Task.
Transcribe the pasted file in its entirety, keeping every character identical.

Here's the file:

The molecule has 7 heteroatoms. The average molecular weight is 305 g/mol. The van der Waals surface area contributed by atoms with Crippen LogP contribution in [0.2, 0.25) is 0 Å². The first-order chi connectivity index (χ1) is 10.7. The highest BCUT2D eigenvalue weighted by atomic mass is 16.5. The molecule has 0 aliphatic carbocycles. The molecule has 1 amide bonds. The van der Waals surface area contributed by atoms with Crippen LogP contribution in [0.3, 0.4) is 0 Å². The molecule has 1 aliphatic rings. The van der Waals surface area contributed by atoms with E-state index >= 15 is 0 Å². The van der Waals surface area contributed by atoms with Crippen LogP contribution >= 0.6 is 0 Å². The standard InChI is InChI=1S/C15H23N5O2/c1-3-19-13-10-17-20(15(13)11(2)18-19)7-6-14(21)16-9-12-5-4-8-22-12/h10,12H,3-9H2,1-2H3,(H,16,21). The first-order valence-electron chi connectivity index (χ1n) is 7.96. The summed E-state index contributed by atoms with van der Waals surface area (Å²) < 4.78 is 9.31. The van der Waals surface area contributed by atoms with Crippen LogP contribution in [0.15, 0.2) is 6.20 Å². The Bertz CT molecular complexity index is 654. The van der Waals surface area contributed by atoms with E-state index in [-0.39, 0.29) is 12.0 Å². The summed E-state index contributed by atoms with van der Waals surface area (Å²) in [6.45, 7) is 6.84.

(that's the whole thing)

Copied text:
The molecule has 7 heteroatoms. The average molecular weight is 305 g/mol. The van der Waals surface area contributed by atoms with Crippen LogP contribution in [0.2, 0.25) is 0 Å². The first-order chi connectivity index (χ1) is 10.7. The highest BCUT2D eigenvalue weighted by atomic mass is 16.5. The molecule has 0 aliphatic carbocycles. The molecule has 1 amide bonds. The van der Waals surface area contributed by atoms with Crippen LogP contribution in [0.3, 0.4) is 0 Å². The molecule has 1 aliphatic rings. The van der Waals surface area contributed by atoms with E-state index >= 15 is 0 Å². The van der Waals surface area contributed by atoms with Crippen LogP contribution >= 0.6 is 0 Å². The standard InChI is InChI=1S/C15H23N5O2/c1-3-19-13-10-17-20(15(13)11(2)18-19)7-6-14(21)16-9-12-5-4-8-22-12/h10,12H,3-9H2,1-2H3,(H,16,21). The first-order valence-electron chi connectivity index (χ1n) is 7.96. The summed E-state index contributed by atoms with van der Waals surface area (Å²) < 4.78 is 9.31. The van der Waals surface area contributed by atoms with Crippen LogP contribution in [0.15, 0.2) is 6.20 Å². The Bertz CT molecular complexity index is 654. The van der Waals surface area contributed by atoms with E-state index in [-0.39, 0.29) is 12.0 Å². The summed E-state index contributed by atoms with van der Waals surface area (Å²) in [6.45, 7) is 6.84.